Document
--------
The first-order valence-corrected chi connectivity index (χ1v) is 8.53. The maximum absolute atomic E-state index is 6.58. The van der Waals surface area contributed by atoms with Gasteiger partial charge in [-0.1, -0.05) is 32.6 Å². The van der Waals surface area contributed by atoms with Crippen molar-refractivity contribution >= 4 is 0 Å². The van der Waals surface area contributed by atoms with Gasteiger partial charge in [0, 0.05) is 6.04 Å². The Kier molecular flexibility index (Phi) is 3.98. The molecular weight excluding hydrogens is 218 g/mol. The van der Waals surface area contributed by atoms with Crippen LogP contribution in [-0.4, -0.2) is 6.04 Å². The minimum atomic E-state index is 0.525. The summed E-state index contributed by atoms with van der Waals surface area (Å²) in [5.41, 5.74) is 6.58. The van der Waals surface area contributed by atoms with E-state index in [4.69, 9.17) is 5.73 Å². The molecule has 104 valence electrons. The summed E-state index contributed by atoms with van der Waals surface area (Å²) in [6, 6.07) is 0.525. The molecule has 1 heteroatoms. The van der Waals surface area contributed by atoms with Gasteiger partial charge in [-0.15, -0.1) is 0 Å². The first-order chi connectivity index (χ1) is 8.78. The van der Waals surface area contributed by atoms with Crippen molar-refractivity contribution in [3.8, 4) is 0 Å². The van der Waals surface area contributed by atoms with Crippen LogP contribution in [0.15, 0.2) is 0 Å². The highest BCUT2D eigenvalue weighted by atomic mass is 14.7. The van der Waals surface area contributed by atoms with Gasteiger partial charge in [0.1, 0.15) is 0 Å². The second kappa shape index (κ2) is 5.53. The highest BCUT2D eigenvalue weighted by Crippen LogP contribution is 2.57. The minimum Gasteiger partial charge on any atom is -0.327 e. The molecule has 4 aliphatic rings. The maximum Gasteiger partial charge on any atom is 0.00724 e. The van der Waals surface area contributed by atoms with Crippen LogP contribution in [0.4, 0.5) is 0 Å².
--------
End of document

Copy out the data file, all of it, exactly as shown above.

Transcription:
The first-order valence-corrected chi connectivity index (χ1v) is 8.53. The maximum absolute atomic E-state index is 6.58. The van der Waals surface area contributed by atoms with Gasteiger partial charge in [-0.1, -0.05) is 32.6 Å². The van der Waals surface area contributed by atoms with Crippen molar-refractivity contribution >= 4 is 0 Å². The van der Waals surface area contributed by atoms with Gasteiger partial charge in [0, 0.05) is 6.04 Å². The Kier molecular flexibility index (Phi) is 3.98. The molecular weight excluding hydrogens is 218 g/mol. The van der Waals surface area contributed by atoms with Crippen LogP contribution in [-0.4, -0.2) is 6.04 Å². The minimum atomic E-state index is 0.525. The summed E-state index contributed by atoms with van der Waals surface area (Å²) in [5.41, 5.74) is 6.58. The van der Waals surface area contributed by atoms with E-state index in [4.69, 9.17) is 5.73 Å². The molecule has 104 valence electrons. The summed E-state index contributed by atoms with van der Waals surface area (Å²) in [6, 6.07) is 0.525. The molecule has 1 heteroatoms. The van der Waals surface area contributed by atoms with Gasteiger partial charge in [-0.15, -0.1) is 0 Å². The first-order chi connectivity index (χ1) is 8.78. The van der Waals surface area contributed by atoms with Crippen molar-refractivity contribution in [3.8, 4) is 0 Å². The van der Waals surface area contributed by atoms with Crippen LogP contribution in [0.15, 0.2) is 0 Å². The highest BCUT2D eigenvalue weighted by atomic mass is 14.7. The van der Waals surface area contributed by atoms with Gasteiger partial charge in [0.1, 0.15) is 0 Å². The second kappa shape index (κ2) is 5.53. The highest BCUT2D eigenvalue weighted by Crippen LogP contribution is 2.57. The minimum Gasteiger partial charge on any atom is -0.327 e. The molecule has 4 aliphatic rings. The maximum Gasteiger partial charge on any atom is 0.00724 e. The van der Waals surface area contributed by atoms with Crippen LogP contribution in [0.4, 0.5) is 0 Å².